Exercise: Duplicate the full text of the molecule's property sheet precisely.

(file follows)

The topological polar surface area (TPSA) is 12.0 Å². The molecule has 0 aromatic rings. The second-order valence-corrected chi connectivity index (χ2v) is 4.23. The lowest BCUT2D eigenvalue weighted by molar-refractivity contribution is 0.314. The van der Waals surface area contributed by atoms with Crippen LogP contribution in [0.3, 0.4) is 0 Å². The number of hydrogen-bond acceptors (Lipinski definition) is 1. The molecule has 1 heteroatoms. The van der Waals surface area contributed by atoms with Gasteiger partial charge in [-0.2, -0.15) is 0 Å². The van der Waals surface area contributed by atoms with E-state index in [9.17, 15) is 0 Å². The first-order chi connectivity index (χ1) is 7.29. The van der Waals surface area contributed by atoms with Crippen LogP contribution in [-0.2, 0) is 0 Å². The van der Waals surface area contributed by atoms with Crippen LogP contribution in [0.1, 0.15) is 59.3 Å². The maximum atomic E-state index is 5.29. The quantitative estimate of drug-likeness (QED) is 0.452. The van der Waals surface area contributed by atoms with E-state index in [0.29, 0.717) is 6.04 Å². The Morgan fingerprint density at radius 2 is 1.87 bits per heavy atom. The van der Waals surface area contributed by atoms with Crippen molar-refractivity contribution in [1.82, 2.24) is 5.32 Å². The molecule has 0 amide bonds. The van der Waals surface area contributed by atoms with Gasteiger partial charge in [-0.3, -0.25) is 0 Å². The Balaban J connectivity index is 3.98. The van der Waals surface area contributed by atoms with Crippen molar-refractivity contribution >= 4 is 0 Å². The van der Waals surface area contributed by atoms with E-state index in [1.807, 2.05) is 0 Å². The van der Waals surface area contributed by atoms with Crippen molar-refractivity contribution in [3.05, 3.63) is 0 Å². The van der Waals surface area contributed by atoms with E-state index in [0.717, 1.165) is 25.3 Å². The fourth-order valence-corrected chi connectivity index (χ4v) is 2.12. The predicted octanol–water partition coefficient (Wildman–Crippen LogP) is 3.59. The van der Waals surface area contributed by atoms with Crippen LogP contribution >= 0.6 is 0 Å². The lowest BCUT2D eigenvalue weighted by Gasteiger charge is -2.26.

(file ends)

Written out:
The topological polar surface area (TPSA) is 12.0 Å². The molecule has 0 aromatic rings. The second-order valence-corrected chi connectivity index (χ2v) is 4.23. The lowest BCUT2D eigenvalue weighted by molar-refractivity contribution is 0.314. The van der Waals surface area contributed by atoms with Crippen LogP contribution in [0.3, 0.4) is 0 Å². The number of hydrogen-bond acceptors (Lipinski definition) is 1. The molecule has 1 heteroatoms. The van der Waals surface area contributed by atoms with Gasteiger partial charge in [-0.2, -0.15) is 0 Å². The van der Waals surface area contributed by atoms with E-state index in [9.17, 15) is 0 Å². The first-order chi connectivity index (χ1) is 7.29. The van der Waals surface area contributed by atoms with Crippen LogP contribution in [-0.2, 0) is 0 Å². The van der Waals surface area contributed by atoms with Crippen LogP contribution in [0.1, 0.15) is 59.3 Å². The maximum atomic E-state index is 5.29. The quantitative estimate of drug-likeness (QED) is 0.452. The van der Waals surface area contributed by atoms with E-state index in [0.29, 0.717) is 6.04 Å². The Morgan fingerprint density at radius 2 is 1.87 bits per heavy atom. The van der Waals surface area contributed by atoms with Crippen molar-refractivity contribution in [1.82, 2.24) is 5.32 Å². The molecule has 0 amide bonds. The van der Waals surface area contributed by atoms with Gasteiger partial charge in [-0.3, -0.25) is 0 Å². The Balaban J connectivity index is 3.98. The van der Waals surface area contributed by atoms with Crippen molar-refractivity contribution >= 4 is 0 Å². The van der Waals surface area contributed by atoms with E-state index in [1.807, 2.05) is 0 Å². The van der Waals surface area contributed by atoms with Crippen molar-refractivity contribution in [3.05, 3.63) is 0 Å². The van der Waals surface area contributed by atoms with E-state index in [0.717, 1.165) is 25.3 Å². The fourth-order valence-corrected chi connectivity index (χ4v) is 2.12. The predicted octanol–water partition coefficient (Wildman–Crippen LogP) is 3.59. The van der Waals surface area contributed by atoms with Crippen LogP contribution >= 0.6 is 0 Å². The lowest BCUT2D eigenvalue weighted by Gasteiger charge is -2.26.